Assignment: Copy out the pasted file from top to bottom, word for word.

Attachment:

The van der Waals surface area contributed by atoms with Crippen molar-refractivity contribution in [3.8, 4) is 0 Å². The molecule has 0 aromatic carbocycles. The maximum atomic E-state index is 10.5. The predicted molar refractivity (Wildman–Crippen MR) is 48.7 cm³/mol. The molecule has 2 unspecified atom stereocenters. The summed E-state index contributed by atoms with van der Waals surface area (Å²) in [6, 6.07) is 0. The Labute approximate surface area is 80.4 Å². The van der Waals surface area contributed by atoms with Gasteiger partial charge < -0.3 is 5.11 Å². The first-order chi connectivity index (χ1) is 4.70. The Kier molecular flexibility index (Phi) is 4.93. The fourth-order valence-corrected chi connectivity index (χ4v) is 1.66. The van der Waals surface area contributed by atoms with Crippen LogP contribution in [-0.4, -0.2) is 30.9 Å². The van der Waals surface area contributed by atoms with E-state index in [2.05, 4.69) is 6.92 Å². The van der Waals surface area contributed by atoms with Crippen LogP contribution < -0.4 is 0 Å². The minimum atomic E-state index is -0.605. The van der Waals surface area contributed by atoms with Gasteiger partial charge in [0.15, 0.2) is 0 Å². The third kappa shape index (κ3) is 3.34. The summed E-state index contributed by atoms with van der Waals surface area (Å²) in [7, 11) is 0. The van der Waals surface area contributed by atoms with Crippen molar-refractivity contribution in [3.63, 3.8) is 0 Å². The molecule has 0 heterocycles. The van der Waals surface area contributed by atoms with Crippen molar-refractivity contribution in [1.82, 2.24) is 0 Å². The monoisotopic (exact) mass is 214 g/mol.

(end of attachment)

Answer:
The van der Waals surface area contributed by atoms with Crippen molar-refractivity contribution in [3.8, 4) is 0 Å². The molecule has 0 aromatic carbocycles. The maximum atomic E-state index is 10.5. The predicted molar refractivity (Wildman–Crippen MR) is 48.7 cm³/mol. The molecule has 2 unspecified atom stereocenters. The summed E-state index contributed by atoms with van der Waals surface area (Å²) in [6, 6.07) is 0. The Labute approximate surface area is 80.4 Å². The van der Waals surface area contributed by atoms with Gasteiger partial charge < -0.3 is 5.11 Å². The first-order chi connectivity index (χ1) is 4.70. The Kier molecular flexibility index (Phi) is 4.93. The fourth-order valence-corrected chi connectivity index (χ4v) is 1.66. The van der Waals surface area contributed by atoms with Crippen LogP contribution in [-0.4, -0.2) is 30.9 Å². The van der Waals surface area contributed by atoms with E-state index in [2.05, 4.69) is 6.92 Å². The van der Waals surface area contributed by atoms with Crippen LogP contribution < -0.4 is 0 Å². The minimum atomic E-state index is -0.605. The van der Waals surface area contributed by atoms with Gasteiger partial charge in [0.15, 0.2) is 0 Å². The third kappa shape index (κ3) is 3.34. The summed E-state index contributed by atoms with van der Waals surface area (Å²) in [7, 11) is 0. The van der Waals surface area contributed by atoms with Crippen molar-refractivity contribution in [3.63, 3.8) is 0 Å². The molecule has 0 heterocycles. The van der Waals surface area contributed by atoms with Crippen molar-refractivity contribution in [1.82, 2.24) is 0 Å². The monoisotopic (exact) mass is 214 g/mol.